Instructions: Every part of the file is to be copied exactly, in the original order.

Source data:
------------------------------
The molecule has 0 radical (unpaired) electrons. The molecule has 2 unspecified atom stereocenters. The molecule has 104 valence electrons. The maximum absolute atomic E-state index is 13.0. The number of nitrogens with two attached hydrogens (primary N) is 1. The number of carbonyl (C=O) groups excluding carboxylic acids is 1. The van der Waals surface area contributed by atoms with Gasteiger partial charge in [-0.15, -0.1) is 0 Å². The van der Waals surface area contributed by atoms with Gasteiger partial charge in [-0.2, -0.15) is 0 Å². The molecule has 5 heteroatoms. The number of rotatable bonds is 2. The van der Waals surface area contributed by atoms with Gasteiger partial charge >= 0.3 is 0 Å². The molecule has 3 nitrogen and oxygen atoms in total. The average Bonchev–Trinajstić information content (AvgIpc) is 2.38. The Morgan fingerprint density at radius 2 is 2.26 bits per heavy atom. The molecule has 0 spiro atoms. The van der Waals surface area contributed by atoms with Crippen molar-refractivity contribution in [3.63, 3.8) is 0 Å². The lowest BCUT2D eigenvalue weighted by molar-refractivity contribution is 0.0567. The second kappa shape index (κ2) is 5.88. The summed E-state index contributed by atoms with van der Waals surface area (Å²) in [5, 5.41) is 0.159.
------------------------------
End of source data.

The molecule has 0 radical (unpaired) electrons. The molecule has 2 unspecified atom stereocenters. The molecule has 104 valence electrons. The maximum absolute atomic E-state index is 13.0. The number of nitrogens with two attached hydrogens (primary N) is 1. The number of carbonyl (C=O) groups excluding carboxylic acids is 1. The van der Waals surface area contributed by atoms with Gasteiger partial charge in [-0.15, -0.1) is 0 Å². The van der Waals surface area contributed by atoms with Gasteiger partial charge in [-0.2, -0.15) is 0 Å². The molecule has 5 heteroatoms. The number of rotatable bonds is 2. The van der Waals surface area contributed by atoms with Gasteiger partial charge >= 0.3 is 0 Å². The molecule has 3 nitrogen and oxygen atoms in total. The average Bonchev–Trinajstić information content (AvgIpc) is 2.38. The Morgan fingerprint density at radius 2 is 2.26 bits per heavy atom. The molecule has 0 spiro atoms. The van der Waals surface area contributed by atoms with Crippen molar-refractivity contribution in [3.63, 3.8) is 0 Å². The lowest BCUT2D eigenvalue weighted by molar-refractivity contribution is 0.0567. The second kappa shape index (κ2) is 5.88. The summed E-state index contributed by atoms with van der Waals surface area (Å²) in [5, 5.41) is 0.159.